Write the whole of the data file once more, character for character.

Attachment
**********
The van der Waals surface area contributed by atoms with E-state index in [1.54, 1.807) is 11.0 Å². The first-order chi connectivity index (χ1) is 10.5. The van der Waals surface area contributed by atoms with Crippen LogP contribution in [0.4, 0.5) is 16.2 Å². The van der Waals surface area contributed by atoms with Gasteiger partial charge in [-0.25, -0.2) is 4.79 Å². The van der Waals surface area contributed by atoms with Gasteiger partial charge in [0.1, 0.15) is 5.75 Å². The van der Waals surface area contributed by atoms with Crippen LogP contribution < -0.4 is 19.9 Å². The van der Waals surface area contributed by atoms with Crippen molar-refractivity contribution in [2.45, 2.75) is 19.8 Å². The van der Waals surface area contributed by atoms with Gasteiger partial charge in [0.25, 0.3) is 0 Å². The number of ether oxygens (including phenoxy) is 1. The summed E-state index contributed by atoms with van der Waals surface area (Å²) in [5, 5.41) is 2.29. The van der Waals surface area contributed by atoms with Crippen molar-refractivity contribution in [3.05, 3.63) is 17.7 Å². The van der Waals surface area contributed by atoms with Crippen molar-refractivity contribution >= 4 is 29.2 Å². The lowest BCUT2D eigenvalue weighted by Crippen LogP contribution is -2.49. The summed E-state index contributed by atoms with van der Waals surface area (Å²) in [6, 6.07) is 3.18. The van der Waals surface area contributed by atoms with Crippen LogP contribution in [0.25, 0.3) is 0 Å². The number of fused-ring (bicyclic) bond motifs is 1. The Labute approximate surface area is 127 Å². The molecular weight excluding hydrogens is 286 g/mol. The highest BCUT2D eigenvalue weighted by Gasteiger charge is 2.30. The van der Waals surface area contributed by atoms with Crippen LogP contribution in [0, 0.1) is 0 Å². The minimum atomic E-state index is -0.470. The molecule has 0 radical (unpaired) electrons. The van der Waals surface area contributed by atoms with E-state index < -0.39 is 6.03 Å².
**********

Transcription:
The van der Waals surface area contributed by atoms with E-state index in [1.54, 1.807) is 11.0 Å². The first-order chi connectivity index (χ1) is 10.5. The van der Waals surface area contributed by atoms with Crippen LogP contribution in [0.4, 0.5) is 16.2 Å². The van der Waals surface area contributed by atoms with Gasteiger partial charge in [-0.25, -0.2) is 4.79 Å². The van der Waals surface area contributed by atoms with Gasteiger partial charge in [0.1, 0.15) is 5.75 Å². The van der Waals surface area contributed by atoms with Crippen LogP contribution < -0.4 is 19.9 Å². The van der Waals surface area contributed by atoms with Crippen molar-refractivity contribution in [2.45, 2.75) is 19.8 Å². The van der Waals surface area contributed by atoms with Gasteiger partial charge in [0.25, 0.3) is 0 Å². The number of ether oxygens (including phenoxy) is 1. The summed E-state index contributed by atoms with van der Waals surface area (Å²) in [5, 5.41) is 2.29. The van der Waals surface area contributed by atoms with Crippen molar-refractivity contribution in [3.05, 3.63) is 17.7 Å². The van der Waals surface area contributed by atoms with Crippen molar-refractivity contribution >= 4 is 29.2 Å². The lowest BCUT2D eigenvalue weighted by Crippen LogP contribution is -2.49. The summed E-state index contributed by atoms with van der Waals surface area (Å²) in [6, 6.07) is 3.18. The van der Waals surface area contributed by atoms with Crippen LogP contribution in [0.25, 0.3) is 0 Å². The number of fused-ring (bicyclic) bond motifs is 1. The Labute approximate surface area is 127 Å². The molecular weight excluding hydrogens is 286 g/mol. The highest BCUT2D eigenvalue weighted by Gasteiger charge is 2.30. The van der Waals surface area contributed by atoms with Crippen LogP contribution in [0, 0.1) is 0 Å². The minimum atomic E-state index is -0.470. The molecule has 0 radical (unpaired) electrons. The van der Waals surface area contributed by atoms with E-state index < -0.39 is 6.03 Å².